(on at least a literal translation of the term): Forty-six Polish Members of Parliament proposed a resolution "stating that Jesus Christ is the King of Poland" (Poland Business Newswire, Dec. 21). The Catholic Church and the majority of Poles (51%-33%, see PAP News Wire, Dec. 21) opposed the move; the speaker of the Parliament took the view that the Parliament "needs the opinion of the Episcopate before [the declaration] could be voted on," so I take it that the move is dead.
Tammy Bruce is puzzled by the Catholic Church's opposition, but it makes perfect sense to me — such a declaration would likely do more to undermine Christianity in Poland than to advance it. These days, kings have responsibilities as well as glory; kings can be called to account for their failure to adequately serve the nation; kings can be deposed and even executed; my sense is that in democratic nations (even ones officially framed as monarchies), kings are seen as servants of the people more than as sovereigns.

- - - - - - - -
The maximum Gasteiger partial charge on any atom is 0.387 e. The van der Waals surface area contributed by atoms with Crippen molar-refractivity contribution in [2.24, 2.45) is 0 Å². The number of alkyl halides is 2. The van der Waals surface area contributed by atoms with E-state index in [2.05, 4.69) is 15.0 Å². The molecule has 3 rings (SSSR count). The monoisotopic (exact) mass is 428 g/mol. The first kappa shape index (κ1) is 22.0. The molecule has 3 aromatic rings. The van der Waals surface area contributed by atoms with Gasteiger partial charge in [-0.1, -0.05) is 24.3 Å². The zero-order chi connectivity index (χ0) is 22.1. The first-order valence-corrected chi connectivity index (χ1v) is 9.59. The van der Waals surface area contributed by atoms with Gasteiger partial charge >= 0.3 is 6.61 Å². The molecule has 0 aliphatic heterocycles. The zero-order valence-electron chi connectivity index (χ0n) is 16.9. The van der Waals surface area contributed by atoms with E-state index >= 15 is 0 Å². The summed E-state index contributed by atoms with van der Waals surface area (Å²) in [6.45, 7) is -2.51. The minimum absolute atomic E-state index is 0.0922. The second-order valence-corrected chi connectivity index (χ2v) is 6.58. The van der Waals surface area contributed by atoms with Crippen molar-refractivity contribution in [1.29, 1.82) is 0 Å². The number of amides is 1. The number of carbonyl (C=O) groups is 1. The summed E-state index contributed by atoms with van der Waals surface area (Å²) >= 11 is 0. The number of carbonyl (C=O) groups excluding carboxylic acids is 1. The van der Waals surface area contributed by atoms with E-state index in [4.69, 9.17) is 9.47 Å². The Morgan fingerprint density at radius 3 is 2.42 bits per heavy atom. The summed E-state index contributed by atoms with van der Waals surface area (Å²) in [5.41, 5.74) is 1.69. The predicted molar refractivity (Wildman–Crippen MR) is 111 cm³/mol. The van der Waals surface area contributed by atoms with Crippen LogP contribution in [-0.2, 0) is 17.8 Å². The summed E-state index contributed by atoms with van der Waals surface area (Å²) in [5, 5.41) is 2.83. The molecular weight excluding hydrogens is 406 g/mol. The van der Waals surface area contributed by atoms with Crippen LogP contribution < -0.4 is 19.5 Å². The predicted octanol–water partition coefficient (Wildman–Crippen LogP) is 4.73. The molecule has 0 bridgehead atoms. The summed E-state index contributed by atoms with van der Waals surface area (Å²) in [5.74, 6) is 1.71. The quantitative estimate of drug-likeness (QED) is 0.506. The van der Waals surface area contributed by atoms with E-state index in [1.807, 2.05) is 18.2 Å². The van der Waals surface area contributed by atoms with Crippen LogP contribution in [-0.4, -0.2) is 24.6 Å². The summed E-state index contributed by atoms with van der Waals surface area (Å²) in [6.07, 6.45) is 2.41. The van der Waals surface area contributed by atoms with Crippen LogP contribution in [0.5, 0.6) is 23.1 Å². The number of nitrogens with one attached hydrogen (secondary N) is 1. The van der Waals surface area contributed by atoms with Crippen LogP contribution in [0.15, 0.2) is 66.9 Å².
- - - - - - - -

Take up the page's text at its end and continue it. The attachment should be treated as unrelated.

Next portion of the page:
Once upon a time, the understanding of kingship was quite different, and Jesus's and the Virgin Mary's historical royal titles (such as Mary's being called the Queen of Pland). But today, officially naming Jesus King would considerably downgrade him.
Thanks to Jules Crittenden for the pointer.